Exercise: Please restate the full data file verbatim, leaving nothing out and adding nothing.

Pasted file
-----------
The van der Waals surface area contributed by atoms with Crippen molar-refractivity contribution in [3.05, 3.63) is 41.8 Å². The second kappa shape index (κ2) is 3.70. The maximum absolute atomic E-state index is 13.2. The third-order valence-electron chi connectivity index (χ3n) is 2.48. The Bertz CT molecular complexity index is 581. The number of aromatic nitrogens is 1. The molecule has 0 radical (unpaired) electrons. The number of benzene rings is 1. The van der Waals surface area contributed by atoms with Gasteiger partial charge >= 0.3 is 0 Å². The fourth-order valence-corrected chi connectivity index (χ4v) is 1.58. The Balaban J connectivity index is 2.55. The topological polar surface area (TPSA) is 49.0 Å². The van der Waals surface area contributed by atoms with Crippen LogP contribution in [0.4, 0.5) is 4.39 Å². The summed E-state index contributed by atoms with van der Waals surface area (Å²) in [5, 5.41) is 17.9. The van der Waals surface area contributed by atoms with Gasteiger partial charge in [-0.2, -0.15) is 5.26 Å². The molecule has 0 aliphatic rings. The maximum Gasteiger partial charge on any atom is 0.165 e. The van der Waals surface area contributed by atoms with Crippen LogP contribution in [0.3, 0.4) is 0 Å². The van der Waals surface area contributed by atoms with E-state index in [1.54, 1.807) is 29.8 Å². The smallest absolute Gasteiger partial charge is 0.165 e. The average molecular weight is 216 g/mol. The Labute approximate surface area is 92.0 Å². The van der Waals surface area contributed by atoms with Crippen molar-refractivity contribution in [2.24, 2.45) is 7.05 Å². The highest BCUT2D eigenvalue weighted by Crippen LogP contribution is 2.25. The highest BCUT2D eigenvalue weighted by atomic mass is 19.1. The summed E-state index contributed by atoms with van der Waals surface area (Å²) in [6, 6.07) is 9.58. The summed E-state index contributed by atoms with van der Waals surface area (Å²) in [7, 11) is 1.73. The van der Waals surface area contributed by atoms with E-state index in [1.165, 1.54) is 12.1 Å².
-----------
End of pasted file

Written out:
The van der Waals surface area contributed by atoms with Crippen molar-refractivity contribution in [3.05, 3.63) is 41.8 Å². The second kappa shape index (κ2) is 3.70. The maximum absolute atomic E-state index is 13.2. The third-order valence-electron chi connectivity index (χ3n) is 2.48. The Bertz CT molecular complexity index is 581. The number of aromatic nitrogens is 1. The molecule has 0 radical (unpaired) electrons. The number of benzene rings is 1. The van der Waals surface area contributed by atoms with Gasteiger partial charge >= 0.3 is 0 Å². The fourth-order valence-corrected chi connectivity index (χ4v) is 1.58. The Balaban J connectivity index is 2.55. The topological polar surface area (TPSA) is 49.0 Å². The van der Waals surface area contributed by atoms with Crippen LogP contribution in [0.4, 0.5) is 4.39 Å². The summed E-state index contributed by atoms with van der Waals surface area (Å²) in [5, 5.41) is 17.9. The van der Waals surface area contributed by atoms with Gasteiger partial charge in [-0.2, -0.15) is 5.26 Å². The molecule has 0 aliphatic rings. The maximum Gasteiger partial charge on any atom is 0.165 e. The van der Waals surface area contributed by atoms with Crippen LogP contribution in [0.3, 0.4) is 0 Å². The van der Waals surface area contributed by atoms with E-state index in [1.54, 1.807) is 29.8 Å². The smallest absolute Gasteiger partial charge is 0.165 e. The average molecular weight is 216 g/mol. The Labute approximate surface area is 92.0 Å². The van der Waals surface area contributed by atoms with Crippen molar-refractivity contribution in [2.24, 2.45) is 7.05 Å². The highest BCUT2D eigenvalue weighted by Crippen LogP contribution is 2.25. The highest BCUT2D eigenvalue weighted by atomic mass is 19.1. The summed E-state index contributed by atoms with van der Waals surface area (Å²) in [6, 6.07) is 9.58. The summed E-state index contributed by atoms with van der Waals surface area (Å²) in [7, 11) is 1.73. The van der Waals surface area contributed by atoms with E-state index in [1.165, 1.54) is 12.1 Å².